Advertisement
3-Year Medical Degrees for PCPs?

3-Year Medical Degrees for PCPs?

More medical schools are turning to a 3-year solution to hedge against the looming primary care physician (PCP) shortage, offering an accelerated program and major savings to future primary care doctors. The American Association of Medical College Center for Workforce Studies estimates the country will need 45,000 more PCPs and 46,000 more surgeons and medical specialists within the next decade. A recent post by our guest blogger, Skeptical Scalpel, questions the benefit of a fourth year in medical school entirely in a related blog, Law School Revamps Final Year, Will Med Schools Follow? One of the roadblocks to careers in primary care is a skyrocketing medical education debt, followed by inferior pay. Georgia’s Mercer University School of Medicine launched an accredited 3-year accelerated program for students committed to family medicine in hopes of addressing these deterrents. Mercer, Lake Erie College of Osteopathic Medicine (LECOM) and Texas Tech all used similar strategies to consolidate their curricula, cutting most of the fourth year rotations. Supporters of the 3-year program also propose teaching core science courses during undergraduate years. Robert Pallay, residency director and chair of family medicine at Mercer notes the financial rewards of a condense schedule. He says students “pay one year less of tuition, which saves $40,000 to $50,000,” he says. “They get out a year earlier, so rather than making $50,000 as a resident, they [may] end up earning $200,000-plus as a regular doctor.” Gaining traction, the 3-year primary care programs are also being planned for East Tennessee, Indian, University of Wisconsin, East Carolina, and Kentucky. Arguments against it? There are plenty. Some opponents to the idea argue...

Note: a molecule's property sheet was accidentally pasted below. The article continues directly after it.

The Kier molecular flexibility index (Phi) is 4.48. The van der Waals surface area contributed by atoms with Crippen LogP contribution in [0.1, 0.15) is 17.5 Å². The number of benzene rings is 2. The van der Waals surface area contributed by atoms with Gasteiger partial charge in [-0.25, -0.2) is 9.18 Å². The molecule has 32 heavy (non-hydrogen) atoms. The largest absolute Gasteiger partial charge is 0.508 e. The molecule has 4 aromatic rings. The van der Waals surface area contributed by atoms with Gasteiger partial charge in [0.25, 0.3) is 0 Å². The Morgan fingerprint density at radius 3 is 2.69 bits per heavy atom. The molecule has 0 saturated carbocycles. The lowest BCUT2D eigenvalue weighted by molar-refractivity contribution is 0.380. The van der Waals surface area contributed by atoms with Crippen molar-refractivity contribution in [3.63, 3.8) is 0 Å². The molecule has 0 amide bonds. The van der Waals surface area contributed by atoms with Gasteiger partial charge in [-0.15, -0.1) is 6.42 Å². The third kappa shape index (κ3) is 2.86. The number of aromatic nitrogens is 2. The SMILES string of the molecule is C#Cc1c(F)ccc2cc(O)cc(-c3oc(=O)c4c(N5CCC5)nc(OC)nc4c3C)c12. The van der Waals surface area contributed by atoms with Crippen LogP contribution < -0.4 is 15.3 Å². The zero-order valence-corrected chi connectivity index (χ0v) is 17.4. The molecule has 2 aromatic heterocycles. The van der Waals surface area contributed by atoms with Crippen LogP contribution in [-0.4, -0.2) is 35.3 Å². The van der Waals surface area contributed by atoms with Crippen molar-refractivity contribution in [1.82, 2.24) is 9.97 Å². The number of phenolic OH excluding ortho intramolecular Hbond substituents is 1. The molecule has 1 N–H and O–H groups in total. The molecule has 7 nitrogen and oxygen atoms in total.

Retirement Decisions & Workforce Implications in Anesthesiology

Retirement Decisions & Workforce Implications in Anesthesiology

Anesthesiology is one of 21 medical specialties in the United States that is currently experiencing a physician shortage or expected to have one in the near future. The causes of physician workforce shortages are multifactorial and include the aging physician population, burdensome debt from medical school, a static production of new physicians, and reduced physician work hours, among others. Expectations for work–life balance, hours spent at work, a culture involving high stress, and burnout are other key contributors to physician shortages. “It’s important to increase our understanding of the issues contributing to the physician shortage in anesthesiology,” says Fredrick K. Orkin, MD, MBA, SM. “By identifying practice patterns and retirement plans of older anesthesiologists, we can use this information to guide how we manage consequences resulting from the undersupply of these specialists. These data could also be used by physicians and their employers to prepare for shortages in the future.” Analyzing Trends in Retirement A study published in Anesthesiology by Dr. Orkin and colleagues surveyed thousands of anesthesiologists and other specialists aged 50 and older to determine trends in work activities, professional satisfaction, health and financial status, and retirement plans and perspectives. The goals included identifying the major factors influencing decisions to continue practicing or to retire and evaluating the impact of retirement decision making on the size of the current and future workforce. Several important findings emerged from the study by Dr. Orkin and colleagues. First, older physicians logged significantly more hours of work during the week than other professionals. On average, older anesthesiologists and other older physicians worked about the same number of hours per week (49.4),...

Is the Impending Physician Shortage Real?